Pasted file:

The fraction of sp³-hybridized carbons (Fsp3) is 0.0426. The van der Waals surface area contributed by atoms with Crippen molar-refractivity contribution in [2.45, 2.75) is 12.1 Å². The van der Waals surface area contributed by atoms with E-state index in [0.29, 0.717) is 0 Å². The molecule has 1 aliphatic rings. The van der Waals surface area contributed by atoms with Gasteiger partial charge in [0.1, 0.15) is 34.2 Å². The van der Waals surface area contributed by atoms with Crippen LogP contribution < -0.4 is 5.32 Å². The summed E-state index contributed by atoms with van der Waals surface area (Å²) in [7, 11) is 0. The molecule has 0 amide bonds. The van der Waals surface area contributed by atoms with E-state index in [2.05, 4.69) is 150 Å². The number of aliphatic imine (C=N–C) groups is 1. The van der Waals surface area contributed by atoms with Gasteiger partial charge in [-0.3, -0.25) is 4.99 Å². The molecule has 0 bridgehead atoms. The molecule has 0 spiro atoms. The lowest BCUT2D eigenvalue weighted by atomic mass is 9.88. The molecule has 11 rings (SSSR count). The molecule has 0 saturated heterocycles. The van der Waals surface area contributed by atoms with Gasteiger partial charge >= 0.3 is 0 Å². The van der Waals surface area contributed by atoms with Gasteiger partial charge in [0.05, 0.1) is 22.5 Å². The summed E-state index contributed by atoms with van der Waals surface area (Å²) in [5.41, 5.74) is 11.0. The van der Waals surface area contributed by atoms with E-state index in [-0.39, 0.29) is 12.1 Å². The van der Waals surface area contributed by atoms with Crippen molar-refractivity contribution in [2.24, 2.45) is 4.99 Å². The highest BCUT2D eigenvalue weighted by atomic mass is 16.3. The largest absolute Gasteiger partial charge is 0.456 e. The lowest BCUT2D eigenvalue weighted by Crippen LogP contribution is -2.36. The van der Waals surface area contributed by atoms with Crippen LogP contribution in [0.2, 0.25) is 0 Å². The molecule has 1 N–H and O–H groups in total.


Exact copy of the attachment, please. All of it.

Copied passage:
The fraction of sp³-hybridized carbons (Fsp3) is 0.0426. The van der Waals surface area contributed by atoms with Crippen molar-refractivity contribution in [2.45, 2.75) is 12.1 Å². The van der Waals surface area contributed by atoms with E-state index in [0.29, 0.717) is 0 Å². The molecule has 1 aliphatic rings. The van der Waals surface area contributed by atoms with Gasteiger partial charge in [0.1, 0.15) is 34.2 Å². The van der Waals surface area contributed by atoms with Crippen LogP contribution < -0.4 is 5.32 Å². The summed E-state index contributed by atoms with van der Waals surface area (Å²) in [7, 11) is 0. The molecule has 0 amide bonds. The van der Waals surface area contributed by atoms with E-state index in [2.05, 4.69) is 150 Å². The number of aliphatic imine (C=N–C) groups is 1. The van der Waals surface area contributed by atoms with Gasteiger partial charge in [-0.3, -0.25) is 4.99 Å². The molecule has 0 bridgehead atoms. The molecule has 0 spiro atoms. The lowest BCUT2D eigenvalue weighted by atomic mass is 9.88. The molecule has 11 rings (SSSR count). The molecule has 0 saturated heterocycles. The van der Waals surface area contributed by atoms with Gasteiger partial charge >= 0.3 is 0 Å². The van der Waals surface area contributed by atoms with Gasteiger partial charge in [0.05, 0.1) is 22.5 Å². The summed E-state index contributed by atoms with van der Waals surface area (Å²) in [5.41, 5.74) is 11.0. The van der Waals surface area contributed by atoms with E-state index in [-0.39, 0.29) is 12.1 Å². The van der Waals surface area contributed by atoms with Crippen molar-refractivity contribution in [2.24, 2.45) is 4.99 Å². The highest BCUT2D eigenvalue weighted by atomic mass is 16.3. The largest absolute Gasteiger partial charge is 0.456 e. The lowest BCUT2D eigenvalue weighted by Crippen LogP contribution is -2.36. The van der Waals surface area contributed by atoms with Crippen LogP contribution in [0.2, 0.25) is 0 Å². The molecule has 1 N–H and O–H groups in total.